Well, we've already seen new uses of AI-powered arms, but also new opportunities for cyberattacks from the increased use of AI, which leads to growing and vulnerable attack surface. The New York Times recently investigated how Iran's top nuclear official was executed with an AI-assisted, remote-controlled killing device. The gun, equipped with intelligent satellite systems, used AI to verify when and at whom to fire the lethal shots. So there are new weapons, but also new opportunities to exploit vulnerabilities in AI. It is safe to say that warfare is already changing and that in many ways, conflict and cyberattacks, as a result of both, the specific use in arms as well as the broad uptake in society will change dramatically.
On the one hand, UN Secretary-General António Guterres believes COVID has fractured trust between mainly rich and poor countries, especially on vaccines, as the pandemic "demonstrated our enormous fragility." On the other hand, it generated more trust in science, especially on climate — practically the only area, Guterres says, where the US and China can find some common ground these days. Watch his interview with Ian Bremmer on the latest episode of GZERO World.
Well, we're in the thick of "high-level week" for the United Nations General Assembly, known as UNGA. As always, the busiest few days in global diplomacy are about more than just speeches and hellish midtown traffic in Manhattan. Here are a few things we are keeping an eye on as UNGA reaches peak intensity over in Turtle Bay.
Biden's COVID Summit: The US president wants to "vaccinate the world" — but who precisely is going to do that? On the sidelines of UNGA, Biden is holding a virtual COVID summit on Wednesday in hopes of hashing out a more coordinated global pandemic response. That includes expanding the production and distribution of vaccines and medical equipment, investing in healthcare infrastructure, and establishing global benchmarks for pandemic progress. One target is to vaccinate 70 percent of adults in the world by September 2022. A lofty goal, as the current mark is barely 30 percent. Part of the problem is that wealthy countries have bought up lots of shots to vaccinate their own people first. And although the US has donated more vaccines globally than any other country, Biden's own administration is now weighing whether to recommend boosters at home. If the US does so, it'll be hard for other rich countries' governments to say no to boosters for their own people — meaning fewer shots available for billions of unvaccinated folks in poorer countries. Can Biden square all of these circles?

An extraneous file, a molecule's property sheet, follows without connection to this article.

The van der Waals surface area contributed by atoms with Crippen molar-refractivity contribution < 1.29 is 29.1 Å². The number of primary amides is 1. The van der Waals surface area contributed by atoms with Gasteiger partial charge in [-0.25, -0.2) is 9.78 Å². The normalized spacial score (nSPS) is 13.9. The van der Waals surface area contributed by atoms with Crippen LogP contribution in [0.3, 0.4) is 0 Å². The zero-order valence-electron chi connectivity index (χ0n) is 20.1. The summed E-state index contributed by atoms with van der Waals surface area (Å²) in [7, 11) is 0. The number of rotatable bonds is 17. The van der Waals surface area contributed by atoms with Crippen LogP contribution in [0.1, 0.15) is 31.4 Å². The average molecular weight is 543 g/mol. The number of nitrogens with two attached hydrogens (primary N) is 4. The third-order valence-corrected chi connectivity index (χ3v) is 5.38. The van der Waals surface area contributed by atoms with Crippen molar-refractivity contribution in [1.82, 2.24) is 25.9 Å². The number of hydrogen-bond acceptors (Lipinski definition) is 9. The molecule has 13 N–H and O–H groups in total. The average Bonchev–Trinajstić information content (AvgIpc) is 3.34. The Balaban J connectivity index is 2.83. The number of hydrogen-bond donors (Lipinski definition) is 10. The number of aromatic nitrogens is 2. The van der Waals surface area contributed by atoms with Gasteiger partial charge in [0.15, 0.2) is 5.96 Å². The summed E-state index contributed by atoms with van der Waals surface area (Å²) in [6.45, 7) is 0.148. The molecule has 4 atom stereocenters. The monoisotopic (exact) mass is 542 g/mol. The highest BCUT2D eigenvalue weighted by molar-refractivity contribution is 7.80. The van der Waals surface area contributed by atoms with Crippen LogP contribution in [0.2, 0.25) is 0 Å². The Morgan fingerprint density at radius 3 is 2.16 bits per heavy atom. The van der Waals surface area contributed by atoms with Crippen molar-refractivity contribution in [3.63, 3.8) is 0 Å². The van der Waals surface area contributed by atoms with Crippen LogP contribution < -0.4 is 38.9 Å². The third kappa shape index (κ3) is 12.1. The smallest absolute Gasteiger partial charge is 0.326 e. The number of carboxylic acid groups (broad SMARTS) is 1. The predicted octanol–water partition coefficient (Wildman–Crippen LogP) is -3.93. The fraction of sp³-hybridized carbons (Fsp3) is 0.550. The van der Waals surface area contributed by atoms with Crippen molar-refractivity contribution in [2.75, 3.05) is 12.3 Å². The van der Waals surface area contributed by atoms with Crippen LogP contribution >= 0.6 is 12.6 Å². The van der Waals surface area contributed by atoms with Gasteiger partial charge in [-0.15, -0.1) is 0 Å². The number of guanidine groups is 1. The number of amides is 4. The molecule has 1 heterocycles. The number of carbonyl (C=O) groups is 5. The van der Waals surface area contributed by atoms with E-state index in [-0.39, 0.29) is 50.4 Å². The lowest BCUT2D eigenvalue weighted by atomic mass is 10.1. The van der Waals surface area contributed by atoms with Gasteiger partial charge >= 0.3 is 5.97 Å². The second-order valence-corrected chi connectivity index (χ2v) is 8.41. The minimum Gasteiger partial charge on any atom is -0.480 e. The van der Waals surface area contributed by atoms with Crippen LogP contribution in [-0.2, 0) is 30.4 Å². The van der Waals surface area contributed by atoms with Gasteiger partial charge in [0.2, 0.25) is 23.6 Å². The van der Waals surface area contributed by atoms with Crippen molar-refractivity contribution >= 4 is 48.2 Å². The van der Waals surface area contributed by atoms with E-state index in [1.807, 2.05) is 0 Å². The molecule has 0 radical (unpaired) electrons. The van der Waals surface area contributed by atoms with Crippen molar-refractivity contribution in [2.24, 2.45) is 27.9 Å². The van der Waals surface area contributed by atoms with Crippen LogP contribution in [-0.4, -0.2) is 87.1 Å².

Hustling to revive Iran nuclear talks: Talks between the US and Iran have stalled since Iran's hardline president Ebrahim Raisi took power in June. But there are signs that side hustles aimed at getting negotiations back on track are afoot at UN HQ this week. On Monday, UK foreign secretary Liz Truss met with her Iranian counterpart Hossein Amir-Abdollahian — both are new to their posts — to chart a path forward on the nuclear front, as well as to discuss the release of arbitrarily detained British nationals. US President Joe Biden, meanwhile, told the General Assembly that Washington won't allow Tehran to build a bomb, but he is willing to return to compliance with the deal if Iran does the same. Tehran seems game to start talking again: Iran state TV confirmed this week that the long-stalled talks could resume negotiations in the coming weeks. This development comes just weeks after Iran, which has breached most of the nuclear deal's terms since former US President Donald Trump abandoned the deal in 2018, agreed to allow UN inspectors to monitor various sites linked to its nuclear program, sidestepping a threat of formal censure from the US, UK, France, and Germany if it failed to comply. Still, chasms remain between the two sides. Can sideline work at the UN narrow the gap?
Climate (in)security: Just a month ago, a new UN report called climate change a "code red for humanity." This week, there are two high-level meetings dedicated to doing something about it. First, the Security Council will hold a meeting Thursday morning on "climate and security." That's because climate change now threatens peace itself by heightening conflicts over increasingly scarce water and crops, and by exacerbating political tensions through forcing larger migrations of people fleeing war, famine, or flooding. Then, the UN hosts a high-level dialogue on Energy, where countries will try to hash out more detailed approaches to cutting carbon emissions. All of this is really just a warmup for the UN's COP 26 meeting in November, the critical forum for addressing that Code Red alert. Outside of the meetings, a big announcement from Xi Jinping: China, the world's top polluter, will stop building coal-fired plants everywhere... except in China.
Should governments set limits on the use of artificial intelligence? Definitely, says UN human rights chief Michelle Bachelet, who's asking member states to hold off on further development of AI technology until all the "negative, even catastrophic" risks that come with it can be ironed out. But it's hard to imagine strong agreement from countries like China, the US, or Israel which already have powerful AI industries and are wary of handcuffing them with global regulation. Still, there's no question that AI can cause harm in a number of ways, from algorithms that codify harmful biases all the way up to AI-driven killing machines (Israel recently built a doozy to kill Iran's top nuclear scientist). UN Secretary General Antonio Guterres mentioned AI specifically in his speech on Tuesday, let's see if it crops up elsewhere in the next few days.